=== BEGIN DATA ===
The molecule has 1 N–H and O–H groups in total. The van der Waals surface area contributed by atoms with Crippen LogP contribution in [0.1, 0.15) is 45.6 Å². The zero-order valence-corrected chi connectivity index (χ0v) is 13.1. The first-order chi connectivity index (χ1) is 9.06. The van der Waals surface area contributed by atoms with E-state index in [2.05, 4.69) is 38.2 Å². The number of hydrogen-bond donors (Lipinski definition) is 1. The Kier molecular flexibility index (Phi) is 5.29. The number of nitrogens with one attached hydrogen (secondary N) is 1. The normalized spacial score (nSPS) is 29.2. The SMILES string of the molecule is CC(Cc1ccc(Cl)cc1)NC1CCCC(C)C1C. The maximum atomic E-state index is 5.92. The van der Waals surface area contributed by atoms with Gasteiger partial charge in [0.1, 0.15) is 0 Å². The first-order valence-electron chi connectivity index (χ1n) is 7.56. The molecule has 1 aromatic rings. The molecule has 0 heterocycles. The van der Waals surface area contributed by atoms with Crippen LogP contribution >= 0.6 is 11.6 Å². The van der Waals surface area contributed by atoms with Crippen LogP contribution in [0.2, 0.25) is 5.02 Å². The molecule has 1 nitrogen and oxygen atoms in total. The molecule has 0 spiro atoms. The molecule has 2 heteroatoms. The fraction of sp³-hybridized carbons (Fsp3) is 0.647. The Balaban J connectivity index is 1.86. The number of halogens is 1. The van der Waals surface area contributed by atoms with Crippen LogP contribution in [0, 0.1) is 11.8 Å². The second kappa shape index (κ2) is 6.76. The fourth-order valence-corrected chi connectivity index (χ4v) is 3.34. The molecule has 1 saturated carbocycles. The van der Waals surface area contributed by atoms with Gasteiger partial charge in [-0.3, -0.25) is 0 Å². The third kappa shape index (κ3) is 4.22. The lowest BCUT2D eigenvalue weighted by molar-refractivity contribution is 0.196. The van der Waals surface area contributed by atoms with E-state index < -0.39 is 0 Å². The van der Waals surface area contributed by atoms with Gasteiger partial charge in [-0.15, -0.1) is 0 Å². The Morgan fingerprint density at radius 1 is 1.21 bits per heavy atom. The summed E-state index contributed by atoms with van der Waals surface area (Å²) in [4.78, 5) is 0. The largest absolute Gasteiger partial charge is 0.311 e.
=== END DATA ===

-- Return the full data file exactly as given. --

The molecule has 1 N–H and O–H groups in total. The van der Waals surface area contributed by atoms with Crippen LogP contribution in [0.1, 0.15) is 45.6 Å². The zero-order valence-corrected chi connectivity index (χ0v) is 13.1. The first-order chi connectivity index (χ1) is 9.06. The van der Waals surface area contributed by atoms with E-state index in [2.05, 4.69) is 38.2 Å². The number of hydrogen-bond donors (Lipinski definition) is 1. The Kier molecular flexibility index (Phi) is 5.29. The number of nitrogens with one attached hydrogen (secondary N) is 1. The normalized spacial score (nSPS) is 29.2. The SMILES string of the molecule is CC(Cc1ccc(Cl)cc1)NC1CCCC(C)C1C. The maximum atomic E-state index is 5.92. The van der Waals surface area contributed by atoms with Gasteiger partial charge in [0.1, 0.15) is 0 Å². The first-order valence-electron chi connectivity index (χ1n) is 7.56. The molecule has 1 aromatic rings. The molecule has 0 heterocycles. The van der Waals surface area contributed by atoms with Crippen LogP contribution >= 0.6 is 11.6 Å². The van der Waals surface area contributed by atoms with Crippen LogP contribution in [0.2, 0.25) is 5.02 Å². The molecule has 1 nitrogen and oxygen atoms in total. The molecule has 0 spiro atoms. The molecule has 2 heteroatoms. The fraction of sp³-hybridized carbons (Fsp3) is 0.647. The Balaban J connectivity index is 1.86. The number of halogens is 1. The van der Waals surface area contributed by atoms with Crippen LogP contribution in [0, 0.1) is 11.8 Å². The second kappa shape index (κ2) is 6.76. The fourth-order valence-corrected chi connectivity index (χ4v) is 3.34. The molecule has 1 saturated carbocycles. The van der Waals surface area contributed by atoms with Gasteiger partial charge in [-0.3, -0.25) is 0 Å². The third kappa shape index (κ3) is 4.22. The lowest BCUT2D eigenvalue weighted by molar-refractivity contribution is 0.196. The van der Waals surface area contributed by atoms with E-state index < -0.39 is 0 Å². The van der Waals surface area contributed by atoms with Gasteiger partial charge in [-0.15, -0.1) is 0 Å². The Morgan fingerprint density at radius 1 is 1.21 bits per heavy atom. The summed E-state index contributed by atoms with van der Waals surface area (Å²) in [4.78, 5) is 0. The largest absolute Gasteiger partial charge is 0.311 e.